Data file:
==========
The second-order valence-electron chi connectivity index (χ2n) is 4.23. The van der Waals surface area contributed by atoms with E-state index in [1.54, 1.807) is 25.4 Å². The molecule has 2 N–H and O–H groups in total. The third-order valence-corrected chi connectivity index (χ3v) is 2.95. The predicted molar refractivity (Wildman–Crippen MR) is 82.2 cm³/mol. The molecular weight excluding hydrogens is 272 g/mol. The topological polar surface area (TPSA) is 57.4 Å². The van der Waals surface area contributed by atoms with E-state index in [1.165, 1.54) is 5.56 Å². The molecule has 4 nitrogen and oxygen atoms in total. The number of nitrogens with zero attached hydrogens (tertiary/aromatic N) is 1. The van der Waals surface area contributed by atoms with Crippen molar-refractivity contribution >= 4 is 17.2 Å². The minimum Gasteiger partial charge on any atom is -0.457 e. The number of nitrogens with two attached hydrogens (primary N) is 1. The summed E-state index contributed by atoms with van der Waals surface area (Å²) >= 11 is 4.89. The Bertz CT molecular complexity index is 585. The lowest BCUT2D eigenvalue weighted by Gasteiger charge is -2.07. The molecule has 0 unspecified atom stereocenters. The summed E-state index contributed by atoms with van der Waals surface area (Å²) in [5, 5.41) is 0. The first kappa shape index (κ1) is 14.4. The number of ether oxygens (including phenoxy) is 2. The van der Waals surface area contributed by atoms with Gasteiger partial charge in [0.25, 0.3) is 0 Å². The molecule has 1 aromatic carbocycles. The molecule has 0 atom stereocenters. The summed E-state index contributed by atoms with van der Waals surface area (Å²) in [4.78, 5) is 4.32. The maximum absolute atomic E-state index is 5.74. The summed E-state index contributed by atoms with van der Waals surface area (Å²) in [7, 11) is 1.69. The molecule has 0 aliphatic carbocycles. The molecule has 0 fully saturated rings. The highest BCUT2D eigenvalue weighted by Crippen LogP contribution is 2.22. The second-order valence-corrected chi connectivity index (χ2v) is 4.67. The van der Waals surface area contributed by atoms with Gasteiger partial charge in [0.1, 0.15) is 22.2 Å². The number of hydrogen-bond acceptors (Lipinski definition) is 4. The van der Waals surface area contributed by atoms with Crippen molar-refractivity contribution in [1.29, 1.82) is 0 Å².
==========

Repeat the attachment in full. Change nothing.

The second-order valence-electron chi connectivity index (χ2n) is 4.23. The van der Waals surface area contributed by atoms with E-state index in [1.54, 1.807) is 25.4 Å². The molecule has 2 N–H and O–H groups in total. The third-order valence-corrected chi connectivity index (χ3v) is 2.95. The predicted molar refractivity (Wildman–Crippen MR) is 82.2 cm³/mol. The molecular weight excluding hydrogens is 272 g/mol. The topological polar surface area (TPSA) is 57.4 Å². The van der Waals surface area contributed by atoms with E-state index in [1.165, 1.54) is 5.56 Å². The molecule has 4 nitrogen and oxygen atoms in total. The number of nitrogens with zero attached hydrogens (tertiary/aromatic N) is 1. The van der Waals surface area contributed by atoms with Crippen molar-refractivity contribution >= 4 is 17.2 Å². The minimum Gasteiger partial charge on any atom is -0.457 e. The number of nitrogens with two attached hydrogens (primary N) is 1. The summed E-state index contributed by atoms with van der Waals surface area (Å²) >= 11 is 4.89. The Bertz CT molecular complexity index is 585. The lowest BCUT2D eigenvalue weighted by Gasteiger charge is -2.07. The molecule has 0 unspecified atom stereocenters. The summed E-state index contributed by atoms with van der Waals surface area (Å²) in [5, 5.41) is 0. The first kappa shape index (κ1) is 14.4. The number of ether oxygens (including phenoxy) is 2. The van der Waals surface area contributed by atoms with Gasteiger partial charge in [0.25, 0.3) is 0 Å². The molecule has 1 aromatic carbocycles. The molecule has 0 atom stereocenters. The summed E-state index contributed by atoms with van der Waals surface area (Å²) in [4.78, 5) is 4.32. The maximum absolute atomic E-state index is 5.74. The summed E-state index contributed by atoms with van der Waals surface area (Å²) in [7, 11) is 1.69. The molecule has 0 aliphatic carbocycles. The molecule has 0 fully saturated rings. The highest BCUT2D eigenvalue weighted by Crippen LogP contribution is 2.22. The second-order valence-corrected chi connectivity index (χ2v) is 4.67. The van der Waals surface area contributed by atoms with Gasteiger partial charge in [0.1, 0.15) is 22.2 Å². The number of hydrogen-bond acceptors (Lipinski definition) is 4. The van der Waals surface area contributed by atoms with Crippen molar-refractivity contribution in [1.29, 1.82) is 0 Å².